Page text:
Saturday, September 09, 2006

Americans Favor Better International Relations

Unilateralism means you don't have to talk to anyone—you can ignore other nations; it means you don't have to engage the world because you already know the answers (or think you do). It's really not much different than isolationism, except that if you're a powerful nation, you can just go ahead and do what you want in other places around the world. That's a brief description of Bush's foreign policy and it's a failure. Even the nations who have sent troops to Iraq have never questioned that the war is anything but an exclusive American show. Even Tony Blair is largely ignored. The consequence is that the United States is less powerful today than it was five years ago because of Bush's strained relationships around the world.

These days, Americans are noticing Bush's failed stewardship in foreign policy. Mark Silva of the Chicago Tribune has an article on a recent survey:
In this era of tough talk on national security, a new survey suggests that candidates campaigning with a promise of promoting better international cooperation among the United States and other nations could draw great attention from voters.


The statement that proved most convincing in this survey:

“In an increasingly interconnected world, we need other nations and they need us to build a better future. No single country can solve the world’s problems alone. America must inspire other states and institutions to join in a common effort. We need to work with other countries to share information about and root out terrorism, to stop epidemics before they come to our shores, to monitor and halt the spread of catastrophic weapons and to work with other nations to impose ceasefires on deadly violence.’’

The survey found that 82 percent of voters overall found this statement convincing, and that 49 percent found it very convincing. Among men and women alike, this statement registered strongly: 81 percent of the male voters surveyed calling it convincing and 83 percent of the female voters surveyed calling it convincing.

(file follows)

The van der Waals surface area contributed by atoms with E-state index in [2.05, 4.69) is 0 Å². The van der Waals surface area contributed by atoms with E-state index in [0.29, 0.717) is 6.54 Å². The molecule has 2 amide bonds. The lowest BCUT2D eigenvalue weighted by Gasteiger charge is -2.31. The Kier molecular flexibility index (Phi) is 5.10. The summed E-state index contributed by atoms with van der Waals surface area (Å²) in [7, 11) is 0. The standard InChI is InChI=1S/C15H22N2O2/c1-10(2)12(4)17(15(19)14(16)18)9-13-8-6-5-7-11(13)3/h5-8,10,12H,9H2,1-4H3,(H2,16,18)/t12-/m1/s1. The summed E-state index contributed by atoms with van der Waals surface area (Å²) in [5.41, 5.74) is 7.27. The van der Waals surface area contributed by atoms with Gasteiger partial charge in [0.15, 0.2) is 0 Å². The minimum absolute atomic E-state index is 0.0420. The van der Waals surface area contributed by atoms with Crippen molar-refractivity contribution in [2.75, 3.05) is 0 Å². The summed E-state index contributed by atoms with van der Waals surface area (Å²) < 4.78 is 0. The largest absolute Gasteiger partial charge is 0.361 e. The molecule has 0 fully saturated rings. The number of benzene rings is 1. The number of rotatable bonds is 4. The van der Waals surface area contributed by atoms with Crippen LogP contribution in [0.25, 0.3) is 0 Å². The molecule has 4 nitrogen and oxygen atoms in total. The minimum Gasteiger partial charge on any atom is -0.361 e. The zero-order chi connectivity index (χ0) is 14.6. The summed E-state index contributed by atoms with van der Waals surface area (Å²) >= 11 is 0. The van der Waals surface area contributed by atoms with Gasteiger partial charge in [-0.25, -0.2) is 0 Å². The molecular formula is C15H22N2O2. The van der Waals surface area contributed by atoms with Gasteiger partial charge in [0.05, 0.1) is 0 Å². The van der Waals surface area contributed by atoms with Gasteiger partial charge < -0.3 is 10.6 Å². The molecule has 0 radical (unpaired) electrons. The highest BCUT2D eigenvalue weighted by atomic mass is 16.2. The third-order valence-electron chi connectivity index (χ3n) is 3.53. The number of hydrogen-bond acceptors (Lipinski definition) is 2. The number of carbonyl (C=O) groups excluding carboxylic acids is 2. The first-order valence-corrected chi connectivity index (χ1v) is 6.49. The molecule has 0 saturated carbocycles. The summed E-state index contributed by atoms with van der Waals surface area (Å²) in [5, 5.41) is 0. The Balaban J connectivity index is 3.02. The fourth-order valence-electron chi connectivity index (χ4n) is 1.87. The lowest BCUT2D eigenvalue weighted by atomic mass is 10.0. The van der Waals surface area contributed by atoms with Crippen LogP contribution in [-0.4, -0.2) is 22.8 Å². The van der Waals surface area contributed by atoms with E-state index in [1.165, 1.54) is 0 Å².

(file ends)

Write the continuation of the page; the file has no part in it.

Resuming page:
In the months after 9/11, the world was willing to listen to what Bush had to say, but things have changed. Five years later, Bush is not exactly inspiring the world. And his fearmongering is considered an embarrassment. He does not have the credibility he had five years ago. He's not trusted and when he talks about democracy, he's generally not taken seriously. The handling of Abu Ghraib, the possibility of war with Iran and the fiasco that followed Katrina are what other nations see, not Bush playing his leadership games by leaning on his podium talking about 'staying the course' along with the other White House flummery shoveled into his speeches: that may impress the Republican base, but not anyone else.

The reality is that Bush is personally ignored at times by other world leaders. Increasingly, when Bush says something, they assume he is just playing domestic politics. More and more, other nations are creating their own agreements without consulting the US. In the end, this only weakens our position in the world.


Blogger Blue Gal said...

But why do Americans hate America?

7:12 AM  
Blogger Craig said...

Welcome Blue Gal. Thanks for the ironic question though it may confuse a reader or two. I can only suggest they check out your site! Or look closely at the necklace you're wearing. ;)

There is an honest way to flip the question, by the way, particularly when Democrats or liberals are invoked instead of Americans. If I live on an average American street and I want to have better relations with my neighbors, does that mean I love my family less?

6:06 PM  
Anonymous S.W. Anderson said...

Craig asked:

"If I live on an average American street and I want to have better relations with my neighbors, does that mean I love my family less?"

Not only that, it means you're a weak-willed doormat and an elitist who wouldn't be caught dead guzzling warm beer from a plastic cup at a NASCAR race.

Or so some would have it.

9:29 PM  

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